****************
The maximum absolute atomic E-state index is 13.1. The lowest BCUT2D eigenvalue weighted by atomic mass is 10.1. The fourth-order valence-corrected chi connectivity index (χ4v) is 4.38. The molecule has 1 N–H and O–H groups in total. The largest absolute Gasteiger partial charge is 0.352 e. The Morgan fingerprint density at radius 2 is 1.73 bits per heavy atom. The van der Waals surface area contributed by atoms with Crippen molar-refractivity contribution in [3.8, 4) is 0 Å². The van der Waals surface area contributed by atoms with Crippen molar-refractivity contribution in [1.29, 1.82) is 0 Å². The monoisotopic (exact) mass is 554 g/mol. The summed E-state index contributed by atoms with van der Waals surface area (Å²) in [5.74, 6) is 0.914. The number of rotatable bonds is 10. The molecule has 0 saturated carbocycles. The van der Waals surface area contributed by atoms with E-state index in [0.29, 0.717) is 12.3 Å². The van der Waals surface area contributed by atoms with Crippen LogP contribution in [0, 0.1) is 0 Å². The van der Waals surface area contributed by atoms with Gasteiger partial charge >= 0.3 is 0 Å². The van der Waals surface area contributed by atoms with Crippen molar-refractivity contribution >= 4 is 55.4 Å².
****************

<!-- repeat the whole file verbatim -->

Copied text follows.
The maximum absolute atomic E-state index is 13.1. The lowest BCUT2D eigenvalue weighted by atomic mass is 10.1. The fourth-order valence-corrected chi connectivity index (χ4v) is 4.38. The molecule has 1 N–H and O–H groups in total. The largest absolute Gasteiger partial charge is 0.352 e. The Morgan fingerprint density at radius 2 is 1.73 bits per heavy atom. The van der Waals surface area contributed by atoms with Crippen molar-refractivity contribution in [3.8, 4) is 0 Å². The van der Waals surface area contributed by atoms with Crippen molar-refractivity contribution in [1.29, 1.82) is 0 Å². The monoisotopic (exact) mass is 554 g/mol. The summed E-state index contributed by atoms with van der Waals surface area (Å²) in [5.74, 6) is 0.914. The number of rotatable bonds is 10. The molecule has 0 saturated carbocycles. The van der Waals surface area contributed by atoms with E-state index in [0.29, 0.717) is 12.3 Å². The van der Waals surface area contributed by atoms with Crippen LogP contribution in [0, 0.1) is 0 Å². The van der Waals surface area contributed by atoms with Gasteiger partial charge >= 0.3 is 0 Å². The van der Waals surface area contributed by atoms with Crippen molar-refractivity contribution >= 4 is 55.4 Å².